Which kind of person will you be? The sinner who is found, who has a party thrown in celebration? Or the self-righteous who grumbles and stands outside with arms crossed, like the well-behaved, older son? Jesus came only for sinners, and not some glorified, feel-good, story-of-redemption sinners, either. He came for the sort of sinners who didn’t know they were lost, and, frankly, didn’t care, like wandering sheep or senseless coins or wasteful sons. He came, the Son of Man, among sinful men, and they didn’t welcome Him either. They crucified Him. The sheep have teeth and claws. They devour each other, and they put their Shepherd on the cross like a sacrificial lamb. Jesus came to seek and find wolves in sheep’s clothing. He wasn’t surprised by it. It was the whole point. And, in the greatest irony, the sheep’s killing of their Shepherd became their salvation party. The sinners are so sick, they can’t be cured. They have to be killed and raised from the dead. Thus does Jesus call them into repentance. A killing and a raising, all at the same time, every single day, until the sinner dies, and there’s nothing left but Jesus’ righteousness. Jesus will dwell only in sinners because then He will be their only righteousness.
That’s why we never stop confessing that we are poor, miserable sinners. Because, if it’s true, then that means that Jesus is still for us, still seeking us, still finding us. And that means that the grumbling can stop and the party can go on. Not much rejoicing among the angels over the faux-righteous who have no need to repent. But how much rejoicing over every single, solitary sinner whom Jesus brings into repentance! How much rejoicing, this very day, because Jesus has taken this little sinner, Elly Grace, and buried her in His own death, and raised her into His own resurrection life, into the Name of the Father and of the Son and of the Holy Spirit; into the life of repentance that will end when she dies and is raised to life as surely as Jesus was. The party started when Jesus was raised, and it will go on into eternity, getting louder and better every time Jesus gathers another sinner to Himself. It’s only when we forget that we are sinners that we start to grumble. So, as someone said, cheer up Church! You’re worse off than you think! Your sin, which you inherited from Adam, and all the sins you have committed since, is very great. My sin is far greater than even I know. Our sin is very great, but we have an even greater Savior. Rejoice with Him, with angels, archangels, and all the company of heaven! Sinners still draw near to hear Him, and He still calls them into repentance, and the party goes on.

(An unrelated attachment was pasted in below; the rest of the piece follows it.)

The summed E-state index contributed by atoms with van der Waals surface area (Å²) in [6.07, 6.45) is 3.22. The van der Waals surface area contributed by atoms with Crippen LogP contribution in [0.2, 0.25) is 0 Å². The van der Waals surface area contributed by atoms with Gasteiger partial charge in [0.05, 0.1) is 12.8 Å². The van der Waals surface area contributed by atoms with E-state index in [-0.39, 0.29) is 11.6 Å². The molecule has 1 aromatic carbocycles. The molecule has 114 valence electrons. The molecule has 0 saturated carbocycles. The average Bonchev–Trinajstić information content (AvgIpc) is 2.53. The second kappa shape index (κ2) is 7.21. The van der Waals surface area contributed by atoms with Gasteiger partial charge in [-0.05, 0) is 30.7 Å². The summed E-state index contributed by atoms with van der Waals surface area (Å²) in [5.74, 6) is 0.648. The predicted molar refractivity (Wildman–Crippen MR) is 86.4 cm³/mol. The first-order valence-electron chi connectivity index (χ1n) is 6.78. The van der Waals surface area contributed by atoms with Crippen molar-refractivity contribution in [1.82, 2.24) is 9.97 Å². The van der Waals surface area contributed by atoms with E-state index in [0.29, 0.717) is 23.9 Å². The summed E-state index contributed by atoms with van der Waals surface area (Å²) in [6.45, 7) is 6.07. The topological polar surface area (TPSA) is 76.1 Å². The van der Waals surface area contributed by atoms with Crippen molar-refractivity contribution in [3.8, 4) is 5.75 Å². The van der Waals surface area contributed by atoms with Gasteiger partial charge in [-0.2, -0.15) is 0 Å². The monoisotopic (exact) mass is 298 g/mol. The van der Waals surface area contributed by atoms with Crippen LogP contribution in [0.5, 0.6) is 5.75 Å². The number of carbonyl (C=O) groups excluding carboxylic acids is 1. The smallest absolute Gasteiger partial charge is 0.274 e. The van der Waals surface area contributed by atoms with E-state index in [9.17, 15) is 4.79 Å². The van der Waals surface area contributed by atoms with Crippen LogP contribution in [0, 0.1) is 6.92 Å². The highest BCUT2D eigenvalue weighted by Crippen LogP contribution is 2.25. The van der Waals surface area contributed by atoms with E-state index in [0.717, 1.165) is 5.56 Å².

In the Name of the Father and of the Son and of the Holy Spirit. Amen. “The peace of God which surpasses all understanding, will guard your hearts and minds in Christ Jesus.”
– Pr. Timothy Winterstein, 9/9/16